If an employer decides to deny a
Recent case: Dennis Saddler worked for the same company for 32 years. When the company was sold, Saddler was told he would simply be transferred to the acquiring company. Under its original ownership, a written severance plan allowed employees who were terminated because of a plant closing or sale to receive a severance payment.
Saddler continued working in the same building, at the same desk, doing the same thing and using the same telephone. A few months later, he quit.
Then, more than two years after he resigned (and nearly three years after he was transferred), he sued to receive a severance payment. The trial court threw out the case and he appealed.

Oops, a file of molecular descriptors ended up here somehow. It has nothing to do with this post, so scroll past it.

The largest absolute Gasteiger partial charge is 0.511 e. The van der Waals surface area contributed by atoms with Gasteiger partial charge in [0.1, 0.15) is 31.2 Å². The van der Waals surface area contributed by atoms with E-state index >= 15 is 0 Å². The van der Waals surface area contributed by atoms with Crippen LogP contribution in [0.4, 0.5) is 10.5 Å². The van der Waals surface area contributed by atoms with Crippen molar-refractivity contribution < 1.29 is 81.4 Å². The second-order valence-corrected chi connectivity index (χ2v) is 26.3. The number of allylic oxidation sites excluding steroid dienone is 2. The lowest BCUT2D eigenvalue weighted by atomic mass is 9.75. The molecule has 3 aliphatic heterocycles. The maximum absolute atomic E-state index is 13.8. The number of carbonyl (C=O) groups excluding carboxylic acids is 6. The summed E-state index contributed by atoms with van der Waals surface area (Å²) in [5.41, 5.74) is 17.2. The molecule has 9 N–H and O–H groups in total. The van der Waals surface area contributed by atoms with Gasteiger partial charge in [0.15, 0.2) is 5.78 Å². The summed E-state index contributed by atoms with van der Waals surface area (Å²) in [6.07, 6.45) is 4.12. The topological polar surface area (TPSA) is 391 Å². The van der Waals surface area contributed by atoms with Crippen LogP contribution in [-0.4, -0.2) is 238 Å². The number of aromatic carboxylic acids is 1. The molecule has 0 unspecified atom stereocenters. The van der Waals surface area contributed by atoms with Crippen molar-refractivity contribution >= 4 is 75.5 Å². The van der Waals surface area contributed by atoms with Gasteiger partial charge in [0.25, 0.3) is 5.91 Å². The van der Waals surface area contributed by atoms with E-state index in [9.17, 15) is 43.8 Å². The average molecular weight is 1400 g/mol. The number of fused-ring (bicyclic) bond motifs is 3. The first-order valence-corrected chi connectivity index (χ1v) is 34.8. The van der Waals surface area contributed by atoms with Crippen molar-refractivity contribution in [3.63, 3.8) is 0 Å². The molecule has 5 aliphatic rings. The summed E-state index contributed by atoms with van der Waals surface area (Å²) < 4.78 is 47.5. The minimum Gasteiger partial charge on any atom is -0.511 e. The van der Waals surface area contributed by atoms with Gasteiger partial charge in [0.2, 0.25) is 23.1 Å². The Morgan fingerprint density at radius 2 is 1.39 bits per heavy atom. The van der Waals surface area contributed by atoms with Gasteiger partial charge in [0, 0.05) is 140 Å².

The 3rd Circuit Court of Appeals said the benefit was an ERISA-covered benefit. That meant it had to consider whether there was a potential conflict of interest when the new ownership of the company decided not to pay the benefit.
However, the court said the decision wasn’t tainted, an abuse of discretion or both. Saddler won’t receive a payment under the severance plan. (Saddler v. Elliott, No. 09-1476, 3rd Cir., 2009)
- How to Fire an Employee the Legal Way: 6 Termination Guidelines
- Want to become strategic? Know the 3 projects to tackle
- Chaos unleashed: Animal shelter staff howls about top dog's behavior
- 'Will work for less!' Be wary of reduced-comp pleas from desperate employees
- Make amends fast if mistake harms worker